1843: On March 4, 1843, Benjamin Bean patented his “Machine for Sewing Cloth of All Kinds with a Running Stitch.” This patent is also viewable here. While it also created a running stitch, the mechanism for creating the stitch was different from Greenough’s machine.
1844: John Fisher and James Gibbons patented a machine in England for making lace. It used two threads and a shuttle and created couched stitches. According to Grace Rogers Cooper in her book, The Sewing Machine: it’s invention and development, this is “the earliest known patent using the combination of an eye-pointed needle and a shuttle to form a stitch.”
1846: Elias Howe is often credited as being most responsible for the invention of the sewing machine even though it was actually the result of the labors of many others as well. While Hunt invented the eye-pointed needle in 1834, Howe was the first inventor to have the foresight to patent its use, which resulted in Howe becoming a very wealthy man. At first, it didn’t look like his invention would go anywhere though because after receiving his patent, he had no luck in finding someone willing to manufacture the machines in the United States. He then attempted to drum up interest in Britain, but ended up selling his patent rights in England and returning to the US in 1849. Upon his return, he discovered that others had expanded upon his concept and had begun producing their own machines. In response, he began contacting those he felt were infringing upon his patent and demanding royalty payments including Isaac M. Singer (finally, a name most of us recognize). Most of the machine manufacturers yielded and purchased licenses so they could carry on making and selling their machines. Singer did not. The two men then engaged in a vicious battle, even going so far as to attack each other in the newspaper, prompting a charge of libel from Howe against Singer. When the dispute was brought to court in 1854, the judge found in favor of Howe (and essentially gave Howe control over any machine using an eye-pointed needle) and Singer had to pay $15,000 in royalties. As a result of this judgment against Singer and the granting of the sole legal right to use the eye-pointed needle, Howe was able to require other sewing machine companies also using the eye-pointed needle to pay him $25 for each machine sold. When his patent expired in 1860, he was able to extend it until 1867.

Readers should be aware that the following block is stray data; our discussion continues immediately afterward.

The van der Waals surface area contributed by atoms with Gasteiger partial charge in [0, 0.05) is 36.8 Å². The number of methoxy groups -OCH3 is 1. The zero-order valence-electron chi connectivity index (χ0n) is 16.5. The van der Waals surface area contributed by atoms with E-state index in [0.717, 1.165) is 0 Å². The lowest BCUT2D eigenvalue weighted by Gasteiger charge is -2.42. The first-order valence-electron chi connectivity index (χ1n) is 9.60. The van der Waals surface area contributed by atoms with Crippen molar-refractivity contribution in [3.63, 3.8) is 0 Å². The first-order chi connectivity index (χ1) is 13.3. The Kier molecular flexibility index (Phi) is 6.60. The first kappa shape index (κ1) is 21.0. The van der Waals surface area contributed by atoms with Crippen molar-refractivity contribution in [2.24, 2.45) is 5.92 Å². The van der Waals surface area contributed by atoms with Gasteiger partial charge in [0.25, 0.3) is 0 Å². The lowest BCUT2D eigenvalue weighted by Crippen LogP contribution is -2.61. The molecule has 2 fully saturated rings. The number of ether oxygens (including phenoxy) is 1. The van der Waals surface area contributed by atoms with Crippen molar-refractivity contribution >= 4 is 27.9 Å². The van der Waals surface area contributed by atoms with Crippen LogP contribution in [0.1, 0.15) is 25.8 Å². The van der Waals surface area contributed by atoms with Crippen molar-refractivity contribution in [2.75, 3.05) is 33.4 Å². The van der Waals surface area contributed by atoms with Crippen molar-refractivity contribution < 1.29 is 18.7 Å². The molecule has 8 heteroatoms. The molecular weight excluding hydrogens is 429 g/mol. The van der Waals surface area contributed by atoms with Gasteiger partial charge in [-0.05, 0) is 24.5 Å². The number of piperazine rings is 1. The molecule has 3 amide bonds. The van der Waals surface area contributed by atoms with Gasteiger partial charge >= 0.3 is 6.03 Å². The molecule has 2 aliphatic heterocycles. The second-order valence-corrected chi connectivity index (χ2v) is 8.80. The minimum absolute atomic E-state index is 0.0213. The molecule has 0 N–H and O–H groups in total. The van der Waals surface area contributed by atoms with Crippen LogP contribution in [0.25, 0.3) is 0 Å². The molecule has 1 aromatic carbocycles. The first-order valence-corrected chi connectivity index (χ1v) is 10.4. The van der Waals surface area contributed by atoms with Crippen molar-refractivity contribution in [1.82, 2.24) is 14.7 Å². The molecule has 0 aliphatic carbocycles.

1848: In December, 1848, John Bachelder patented his improvement to sewing machines. His machine incorporated a horizontal sewing surface with a belt to move the fabric along. It stitched using a single thread to make a chain stitch (he later sold his patent to Isaac Singer in the mid 1850s).
1850-1854: Allen B. Wilson was quite the innovator and received four patents for different parts used in sewing machines. First, in 1850, he designed a double-pointed shuttle. Unfortunately, this patent was challenged and he had to sell a half-interest in the patent to the challenging party. After this, he partnered with Nathaniel Wheeler (together they formed the company Wheeler & Wilson) and began working on a different design using a rotary hook to replace the contested shuttle and patented it in 1851. In 1852, he patented a circular disk bobbin and his final patent in 1854 laid out the mechanism for the four-motion feed concept that is still used today (this is the up/down, forward/back motion used by the feed dogs to move fabric).
1851: Isaac M. Singer patented his sewing machine that combined several concepts used by previous inventors along with some innovations of his own. His original design incorporated a horizontal table, a vertical presser foot, and a rigid arm with a shaft that moved the needle up and down through the fabric that made a lock stitch using a shuttle that went back and forth. The rigid arm was an important development because many of the other machines at the time used an arm that moved up and down which caused vibration. In later models he added a presser foot so the machine could be powered by one’s foot, leaving the hands free to control the fabric as it moved under the needle.
1873: Helen Augusta Blanchard patented the first machine capable of making a zig-zag stitch. She was a prolific inventor and patented a total of 28 devices, 22 of which were related to the sewing machine. A model of her 1873 machine currently resides in the Smithsonian Museum in Washington, D.C.
There are others along the way that also contributed to the development of the sewing machine as we know it today, but those listed above were the principal people involved in its early development.
This is not the end of the story...please read the exciting conclusion!